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    French Law Against Fake News Put Democracy in 'Uncomfortable Position' – Senator

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    The Commission on Legislation of the French Senate rejected two very controversial bills on July 17 that were designed to fight "fake news." Sputnik France talked with parliamentarians who expressed their approval of the commission’s decision.

    The rejection of the two bills had pleased Senator Roger Karoutchi from the Republican Party. In an exclusive interview with Sputnik France, the senator said, “I am very pleased with this decision. I think that this is a dangerous and inadequate draft law. You cannot give ‘authority’ the power to decide which information is well presented and which is not. All this is again done in the name of political correctness and conformism.”

    Roger Karoutchi is not the only one who believes that the laws concerning "fake news" can lead to arbitrariness. Many politicians have expressed their disagreement with such legislation; for example, the deputy and leader of the La France Insoumise Party, Jean-Luc Mélenchon, who published an article on his blog in June, in which he pointed out the danger of such bills for democracy: ["Russia's" Russia " Today "and" Sputnik ", the power puts all sites under attack."]

    Nevertheless, the bills will return to the National Assembly for reconsideration, since the faction of the party ["Forward, the Republic!"] is the majority faction, so these bills can be adopted again without any changes. 

    "It rarely happens that the Senate refuses to discuss any bill. If the National Assembly votes again, we will turn to the Constitutional Court. The Senate will not allow the adoption of these bills,” Karoutchi said.

    Similarly, Senator Alain Houpert from the Republican Party in an exclusive interview with Sputnik France expressed his confidence that "it is necessary to punish for fake news," but freedom of speech should not suffer at the same time. 

    "I have questions: what is fake news? Who will decide? Who will analyze it?” Houpert said. "These laws put democracy in an uncomfortable position. The situation in our country is so bad and we are only a step away from these laws to start muzzling people’s mouths. Do we really want to return to the times of Galileo and Copernicus? I do not want our democracy to become a [democracy.]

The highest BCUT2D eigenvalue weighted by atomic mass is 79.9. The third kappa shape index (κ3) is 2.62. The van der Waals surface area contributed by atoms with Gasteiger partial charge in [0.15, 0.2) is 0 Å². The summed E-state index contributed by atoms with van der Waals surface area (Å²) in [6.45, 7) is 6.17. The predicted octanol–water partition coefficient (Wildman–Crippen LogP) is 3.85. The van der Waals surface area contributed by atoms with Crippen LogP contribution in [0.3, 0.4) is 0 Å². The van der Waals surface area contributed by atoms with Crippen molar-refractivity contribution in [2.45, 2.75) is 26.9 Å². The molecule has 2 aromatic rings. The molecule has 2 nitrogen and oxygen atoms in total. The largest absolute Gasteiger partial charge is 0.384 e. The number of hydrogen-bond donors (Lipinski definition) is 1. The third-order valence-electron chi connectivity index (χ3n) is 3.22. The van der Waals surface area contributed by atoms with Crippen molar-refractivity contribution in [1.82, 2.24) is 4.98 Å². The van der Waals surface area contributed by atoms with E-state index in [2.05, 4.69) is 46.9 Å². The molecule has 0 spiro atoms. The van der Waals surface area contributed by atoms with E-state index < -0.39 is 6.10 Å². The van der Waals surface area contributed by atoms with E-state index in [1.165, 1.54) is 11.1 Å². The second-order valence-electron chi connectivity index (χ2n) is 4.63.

Maurice Leroy, vice president of the National Assembly of France and MP from the UDI (SNID) party, also shared his opinion with Sputnik regarding the bill.

    He said that this bill has become the subject of controversy, because it is necessary to find a balance fighting “fake news.”

    “On social networks there is a lot of misinformation, and at the same time you need to be careful, since it concerns freedoms – individual, public, fundamental freedoms. … The Senate – in the French tradition and especially since the time of General de Gaulle – has always been the main defender of public and individual freedoms, the freedoms of our fellow citizens,” Leroy said.

    He went on to say that he was not surprised at all about the Senate Legislation Commission’s decision. Of course, it will be necessary to see whether the Senate will support the decision taken by the commission. 

    “However, even if the Senate rejected the ‘fake news’ bill in any case, the last word would go to National Assembly, and the majority of deputies support the French government on this issue,” Leroy said.

    According to him, one must be able to combine the necessary struggle with "fake news" with freedom, because freedom is also needed in social networks and it is often very difficult when it comes to social networks, in particular Twitter. “So you need to find a balance. I hope that the National Assembly will be able to find this balance,” he said.

    Discussing his political orientation, Leroy said that he was a centrist deputy.

    “This centrist political family was personified by Valerie Giscard d'Estaing, who was president of the French Republic from 1974 to 1980…. UDI has not yet voted on this law in the National Assembly. Our party rather shares the position of the Senate Legislation Committee, of which you spoke. We are in favor of finalizing this bill, we, the centrists, believe that it goes too far with regard to the issues of individual freedom,” the deputy said.

    When asked if this law reminded him of Stalin's justice, Leroy said that it was not about Stalin’s judgment.

    “In China, ‘fake news’ does not exist. And there is no need to rummage in the Stalinist past. That expression is, of course, too strong. I did not vote on this law, but I would not use this expression,” Leroy said.

    The bills in question allow political candidates to go to court to prohibit the distribution of "fake news" during the three months preceding national elections. There are also obligations for digital platforms (Facebook, Twitter, etc.) to ensure transparency when they distribute content on a fee-for-service basis.

    The views and opinions expressed in this article are solely those of the author and do not necessarily reflect those of Sputnik.

    The views and opinions expressed in the article do not necessarily reflect those of Sputnik.


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